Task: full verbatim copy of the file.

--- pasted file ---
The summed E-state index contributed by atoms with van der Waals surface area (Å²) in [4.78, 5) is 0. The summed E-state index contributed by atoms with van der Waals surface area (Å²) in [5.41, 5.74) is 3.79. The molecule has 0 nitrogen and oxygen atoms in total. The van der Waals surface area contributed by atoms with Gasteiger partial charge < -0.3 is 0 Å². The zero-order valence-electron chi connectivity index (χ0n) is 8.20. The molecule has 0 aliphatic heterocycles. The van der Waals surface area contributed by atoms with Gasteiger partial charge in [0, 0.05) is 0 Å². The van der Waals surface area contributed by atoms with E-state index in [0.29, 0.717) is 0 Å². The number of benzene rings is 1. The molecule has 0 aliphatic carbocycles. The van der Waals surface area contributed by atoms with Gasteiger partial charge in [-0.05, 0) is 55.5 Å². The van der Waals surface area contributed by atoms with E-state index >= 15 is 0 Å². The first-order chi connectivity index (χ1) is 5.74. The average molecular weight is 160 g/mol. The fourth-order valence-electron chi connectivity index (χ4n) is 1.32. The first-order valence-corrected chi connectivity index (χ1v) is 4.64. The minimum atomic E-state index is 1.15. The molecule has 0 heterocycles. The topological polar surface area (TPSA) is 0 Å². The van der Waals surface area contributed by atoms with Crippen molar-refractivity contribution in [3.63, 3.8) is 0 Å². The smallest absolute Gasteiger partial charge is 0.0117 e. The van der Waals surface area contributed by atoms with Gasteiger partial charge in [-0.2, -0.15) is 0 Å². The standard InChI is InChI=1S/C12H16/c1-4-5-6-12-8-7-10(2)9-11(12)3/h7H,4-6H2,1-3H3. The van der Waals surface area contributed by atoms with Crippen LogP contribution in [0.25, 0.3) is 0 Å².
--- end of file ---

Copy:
The summed E-state index contributed by atoms with van der Waals surface area (Å²) in [4.78, 5) is 0. The summed E-state index contributed by atoms with van der Waals surface area (Å²) in [5.41, 5.74) is 3.79. The molecule has 0 nitrogen and oxygen atoms in total. The van der Waals surface area contributed by atoms with Gasteiger partial charge < -0.3 is 0 Å². The zero-order valence-electron chi connectivity index (χ0n) is 8.20. The molecule has 0 aliphatic heterocycles. The van der Waals surface area contributed by atoms with Gasteiger partial charge in [0, 0.05) is 0 Å². The van der Waals surface area contributed by atoms with E-state index in [0.29, 0.717) is 0 Å². The number of benzene rings is 1. The molecule has 0 aliphatic carbocycles. The van der Waals surface area contributed by atoms with Gasteiger partial charge in [-0.05, 0) is 55.5 Å². The van der Waals surface area contributed by atoms with E-state index >= 15 is 0 Å². The first-order chi connectivity index (χ1) is 5.74. The average molecular weight is 160 g/mol. The fourth-order valence-electron chi connectivity index (χ4n) is 1.32. The first-order valence-corrected chi connectivity index (χ1v) is 4.64. The minimum atomic E-state index is 1.15. The molecule has 0 heterocycles. The topological polar surface area (TPSA) is 0 Å². The van der Waals surface area contributed by atoms with Crippen molar-refractivity contribution in [3.63, 3.8) is 0 Å². The smallest absolute Gasteiger partial charge is 0.0117 e. The van der Waals surface area contributed by atoms with Gasteiger partial charge in [-0.2, -0.15) is 0 Å². The standard InChI is InChI=1S/C12H16/c1-4-5-6-12-8-7-10(2)9-11(12)3/h7H,4-6H2,1-3H3. The van der Waals surface area contributed by atoms with Crippen LogP contribution in [0.25, 0.3) is 0 Å².